Date of Award
Master of Science (MS)
Michael E. Nelson
The Crow Creek Member of the Pierre Shale (Upper Cretaceous) is a westward projecting tongue of siltstone overlain by marl, which crops out along the Missouri River and its tributaries in South Dakota. / Seventy-nine samples from 15 measured sections and one subsurface core were analyzed for x-ray bulk rock mineralogy, insoluble residues, and limited clay mineralogy, heavy minerals, and paleontologic elements. X-ray diffraction values reveal geographic and stratigraphic trends in the four major mineralogic components (quartz, calcite, dolomite, and clay minerals). These, coupled with trends in the insoluable residue values, suggest that the Crow Creek sediments were deposited in a transgressive, near shore, shallow shelf environment. Elements of the fauna support this and also suggest that the unit was deposited in near normal to normal marine, mid to warm temperate waters. Periodic (probably seasonal) high energy conditions disrupted the bottom community and led to physical destruction of most macrofossil shells. The shell fragments were then subjected to geochemical destruction and/or alteration. Dolomite was formed by both supratidal flat and reflux mechanisms. Regional epeirogenic uplift in east-central and southeastern South Dakota supplied the detrital fraction and, coupled with the transgression, controlled the geographic and lithologic configurations of the member.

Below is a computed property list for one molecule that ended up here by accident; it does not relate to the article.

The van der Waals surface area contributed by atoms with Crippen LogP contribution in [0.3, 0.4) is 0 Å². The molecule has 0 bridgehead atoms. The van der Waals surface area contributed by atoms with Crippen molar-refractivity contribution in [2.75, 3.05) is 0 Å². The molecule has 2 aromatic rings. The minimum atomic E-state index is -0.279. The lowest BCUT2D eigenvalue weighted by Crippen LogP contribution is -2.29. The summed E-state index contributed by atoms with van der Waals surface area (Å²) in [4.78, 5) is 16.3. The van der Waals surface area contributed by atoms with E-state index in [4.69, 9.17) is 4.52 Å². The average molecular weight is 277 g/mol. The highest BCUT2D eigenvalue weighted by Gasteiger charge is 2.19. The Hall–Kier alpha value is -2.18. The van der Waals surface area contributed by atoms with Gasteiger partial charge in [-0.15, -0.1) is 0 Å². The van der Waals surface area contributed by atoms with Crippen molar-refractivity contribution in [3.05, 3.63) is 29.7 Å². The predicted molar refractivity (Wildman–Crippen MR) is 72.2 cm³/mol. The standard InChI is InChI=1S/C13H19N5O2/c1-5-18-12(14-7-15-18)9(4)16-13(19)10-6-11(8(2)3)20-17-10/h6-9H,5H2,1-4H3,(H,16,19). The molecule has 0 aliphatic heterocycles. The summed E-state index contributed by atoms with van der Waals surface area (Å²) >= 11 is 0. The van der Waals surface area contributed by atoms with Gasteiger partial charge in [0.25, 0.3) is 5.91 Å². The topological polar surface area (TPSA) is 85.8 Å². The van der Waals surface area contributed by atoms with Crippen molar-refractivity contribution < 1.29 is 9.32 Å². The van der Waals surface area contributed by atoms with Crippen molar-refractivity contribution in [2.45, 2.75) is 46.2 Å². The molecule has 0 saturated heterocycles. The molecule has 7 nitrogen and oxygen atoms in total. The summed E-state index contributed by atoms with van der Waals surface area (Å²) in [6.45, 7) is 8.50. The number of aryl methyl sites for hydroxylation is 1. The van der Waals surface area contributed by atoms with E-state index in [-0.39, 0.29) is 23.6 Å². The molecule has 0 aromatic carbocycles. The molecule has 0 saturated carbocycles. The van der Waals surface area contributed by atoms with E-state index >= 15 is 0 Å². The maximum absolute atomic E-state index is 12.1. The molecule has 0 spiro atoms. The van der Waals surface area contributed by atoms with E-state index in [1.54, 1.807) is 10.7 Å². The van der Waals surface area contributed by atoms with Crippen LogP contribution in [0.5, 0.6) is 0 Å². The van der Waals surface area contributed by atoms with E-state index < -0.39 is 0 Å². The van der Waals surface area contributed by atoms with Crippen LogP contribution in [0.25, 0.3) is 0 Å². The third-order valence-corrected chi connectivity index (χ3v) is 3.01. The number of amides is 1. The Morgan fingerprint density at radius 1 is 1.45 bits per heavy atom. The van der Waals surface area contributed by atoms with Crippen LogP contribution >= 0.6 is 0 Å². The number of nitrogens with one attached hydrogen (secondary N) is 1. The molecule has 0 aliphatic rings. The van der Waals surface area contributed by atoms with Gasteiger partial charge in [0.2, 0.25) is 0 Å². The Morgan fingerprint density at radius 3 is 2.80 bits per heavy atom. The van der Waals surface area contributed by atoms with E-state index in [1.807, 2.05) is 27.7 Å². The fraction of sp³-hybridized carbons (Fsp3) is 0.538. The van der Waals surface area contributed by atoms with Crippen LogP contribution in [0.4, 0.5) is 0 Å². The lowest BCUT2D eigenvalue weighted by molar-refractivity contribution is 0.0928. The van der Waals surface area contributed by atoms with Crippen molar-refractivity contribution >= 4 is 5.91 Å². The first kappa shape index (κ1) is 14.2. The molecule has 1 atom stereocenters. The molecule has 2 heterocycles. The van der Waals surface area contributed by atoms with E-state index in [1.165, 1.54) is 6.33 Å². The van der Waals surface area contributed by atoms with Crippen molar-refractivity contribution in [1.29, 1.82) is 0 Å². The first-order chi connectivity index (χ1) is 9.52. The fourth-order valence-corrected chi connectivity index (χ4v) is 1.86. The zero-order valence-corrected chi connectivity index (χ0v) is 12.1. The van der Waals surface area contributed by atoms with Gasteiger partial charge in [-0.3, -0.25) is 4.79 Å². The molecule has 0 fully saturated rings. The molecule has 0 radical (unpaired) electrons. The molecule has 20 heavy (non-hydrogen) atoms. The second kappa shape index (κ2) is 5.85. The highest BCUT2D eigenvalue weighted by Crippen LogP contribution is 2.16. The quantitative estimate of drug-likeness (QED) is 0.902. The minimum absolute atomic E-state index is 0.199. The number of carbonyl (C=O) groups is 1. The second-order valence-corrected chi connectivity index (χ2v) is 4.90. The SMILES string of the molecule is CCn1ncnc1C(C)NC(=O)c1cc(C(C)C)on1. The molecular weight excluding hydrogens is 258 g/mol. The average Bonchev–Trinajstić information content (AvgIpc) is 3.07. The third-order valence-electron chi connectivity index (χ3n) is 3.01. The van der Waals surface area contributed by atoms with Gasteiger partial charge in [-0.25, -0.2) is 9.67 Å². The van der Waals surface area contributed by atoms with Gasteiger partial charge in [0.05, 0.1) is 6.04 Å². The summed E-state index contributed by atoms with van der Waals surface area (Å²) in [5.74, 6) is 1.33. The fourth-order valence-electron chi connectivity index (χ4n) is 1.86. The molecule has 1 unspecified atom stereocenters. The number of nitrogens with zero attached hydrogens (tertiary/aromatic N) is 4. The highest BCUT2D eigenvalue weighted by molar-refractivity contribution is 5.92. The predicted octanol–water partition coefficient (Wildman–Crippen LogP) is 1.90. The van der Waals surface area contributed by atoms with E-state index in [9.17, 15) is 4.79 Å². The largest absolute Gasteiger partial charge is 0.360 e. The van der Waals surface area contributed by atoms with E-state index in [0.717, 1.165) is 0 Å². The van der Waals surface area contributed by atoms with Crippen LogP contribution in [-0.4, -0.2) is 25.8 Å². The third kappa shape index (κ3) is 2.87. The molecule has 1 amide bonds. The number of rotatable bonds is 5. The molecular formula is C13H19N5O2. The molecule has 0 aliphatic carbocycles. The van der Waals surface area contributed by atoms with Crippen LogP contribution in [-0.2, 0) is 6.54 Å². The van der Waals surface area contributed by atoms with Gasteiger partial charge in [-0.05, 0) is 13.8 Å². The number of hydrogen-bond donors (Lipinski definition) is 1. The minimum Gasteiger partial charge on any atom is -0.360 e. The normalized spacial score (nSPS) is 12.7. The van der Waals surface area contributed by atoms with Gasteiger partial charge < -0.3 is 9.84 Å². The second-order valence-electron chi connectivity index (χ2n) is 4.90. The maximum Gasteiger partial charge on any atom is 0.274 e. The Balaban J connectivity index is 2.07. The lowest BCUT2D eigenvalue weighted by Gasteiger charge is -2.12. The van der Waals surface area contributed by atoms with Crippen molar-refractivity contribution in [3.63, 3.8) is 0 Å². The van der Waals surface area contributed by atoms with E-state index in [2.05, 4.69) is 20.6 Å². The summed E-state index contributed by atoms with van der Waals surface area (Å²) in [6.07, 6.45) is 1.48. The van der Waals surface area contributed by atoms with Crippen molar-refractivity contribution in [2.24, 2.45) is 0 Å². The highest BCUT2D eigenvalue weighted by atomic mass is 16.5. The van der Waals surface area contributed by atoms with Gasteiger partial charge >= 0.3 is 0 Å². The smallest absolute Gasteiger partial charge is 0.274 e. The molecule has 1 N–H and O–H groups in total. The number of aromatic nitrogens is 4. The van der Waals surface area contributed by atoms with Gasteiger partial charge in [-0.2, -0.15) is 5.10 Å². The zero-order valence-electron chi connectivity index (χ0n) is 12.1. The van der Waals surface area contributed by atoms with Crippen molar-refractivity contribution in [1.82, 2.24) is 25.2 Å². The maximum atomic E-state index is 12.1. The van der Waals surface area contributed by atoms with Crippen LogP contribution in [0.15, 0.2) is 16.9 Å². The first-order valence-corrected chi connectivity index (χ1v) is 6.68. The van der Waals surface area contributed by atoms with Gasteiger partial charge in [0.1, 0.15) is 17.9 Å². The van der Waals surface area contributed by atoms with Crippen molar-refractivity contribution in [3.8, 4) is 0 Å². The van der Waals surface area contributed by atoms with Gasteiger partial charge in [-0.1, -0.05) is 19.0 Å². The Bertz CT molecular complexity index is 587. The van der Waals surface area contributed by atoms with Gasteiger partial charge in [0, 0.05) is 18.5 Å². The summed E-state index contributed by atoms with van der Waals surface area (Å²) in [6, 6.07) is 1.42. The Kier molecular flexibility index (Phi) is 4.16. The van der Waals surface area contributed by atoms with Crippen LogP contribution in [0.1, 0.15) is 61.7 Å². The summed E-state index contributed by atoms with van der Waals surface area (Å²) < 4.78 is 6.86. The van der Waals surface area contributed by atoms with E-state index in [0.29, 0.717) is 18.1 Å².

Copyright 1979 Richard F. Bretz
Bretz, Richard F., "Stratigraphy, Mineralogy, Paleontology and Paleoecology of the Crow Creek Member, Pierre Shale (Late Cretaceous) South Central South Dakota" (1979). Master's Theses. 1746.